Once the small matter of the Tour is over, he has to sort out his future, and if GAN is not replaced as principal sponsor, he will be on his way, with the Spanish glamour team, ONCE, among the favourites to snap him up.
If he does move, it will probably not be as team leader. Would he mind that?
"No. I often think I'm in this position more through circumstances than because I'm right for it. It was great for me when Greg LeMond was here, and it would be nice sometimes to have someone to take a bit of the pressure."
LeMond, whose premature retirement in 1994 accelerated Boardman's development, was a big influence on him, as is Roger Legeay, GAN's team director. But as a youngster was he inspired by anyone?
"I never had heroes. I just aspired to be where the best were. That might sound arrogant. I've already done some things - world champion, Olympic champion - it's already been OK - but there's still some things I think I'm capable of. I'm not finished yet. You don't know where the top is till you start on the descent."
And so he wrapped things up and went back upstairs to recharge. It was rest he patently needed, as became clear the next morning. The Dauphine Libere pulled out of Digne on its way to Briancon, over two of the toughest climbs in France, the Col de Vars and the infamous Col d'Izoard. But Boardman had blown up before either of these two massive obstacles.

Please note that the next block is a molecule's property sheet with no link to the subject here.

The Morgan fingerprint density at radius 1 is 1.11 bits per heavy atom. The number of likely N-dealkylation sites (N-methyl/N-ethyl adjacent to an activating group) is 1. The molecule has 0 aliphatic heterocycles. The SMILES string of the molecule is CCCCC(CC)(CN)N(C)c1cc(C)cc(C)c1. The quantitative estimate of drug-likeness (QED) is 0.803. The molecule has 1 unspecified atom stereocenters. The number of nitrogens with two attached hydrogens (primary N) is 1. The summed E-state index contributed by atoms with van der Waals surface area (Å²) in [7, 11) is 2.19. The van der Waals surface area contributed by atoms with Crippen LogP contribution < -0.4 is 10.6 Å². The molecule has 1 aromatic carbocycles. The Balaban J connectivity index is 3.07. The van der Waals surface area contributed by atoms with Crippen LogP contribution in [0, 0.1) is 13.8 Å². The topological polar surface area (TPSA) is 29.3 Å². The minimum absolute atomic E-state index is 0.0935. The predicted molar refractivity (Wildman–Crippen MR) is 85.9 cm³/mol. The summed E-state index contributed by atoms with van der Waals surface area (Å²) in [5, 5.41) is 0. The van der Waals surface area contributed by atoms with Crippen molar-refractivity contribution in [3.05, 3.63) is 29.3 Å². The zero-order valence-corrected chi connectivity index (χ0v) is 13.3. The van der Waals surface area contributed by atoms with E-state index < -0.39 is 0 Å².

As I sped past the feeding station at Barcelonette in one of the team cars, I saw him by the side of the road, pedalling in the opposite direction to be picked up, forehead and eyes screwed up in discomfort. Though a television camera was stuck three inches from his face, he accepted it with as much good grace as anyone who has been to hell and has not yet come back can muster.
I met him by chance outside his team hotel in Briancon later, on his way to pick up a helicopter back to Lyons and then back to the Wirral and the family. "How do you feel?" I asked, superfluously. He took a long, deep breath. "Shite," he said.
The impression I had taken away with me the previous day was of a man driven but incredibly decent. Later, I found out what a good bloke he is. He had had an arrangement to be photographed after the stage to Briancon in a Rochester Classic T-shirt to publicise the race over here in August, and I assumed that his premature exit would have put paid to that. However, when the photographer due to snap him in his T-shirt, Graham Watson, approached him at the finish and apologised for taking a standard post-race picture of him looking unwell, the first thing he said was, "That's OK. Now what about the Rochester picture?" The man of the road is still the man in the street.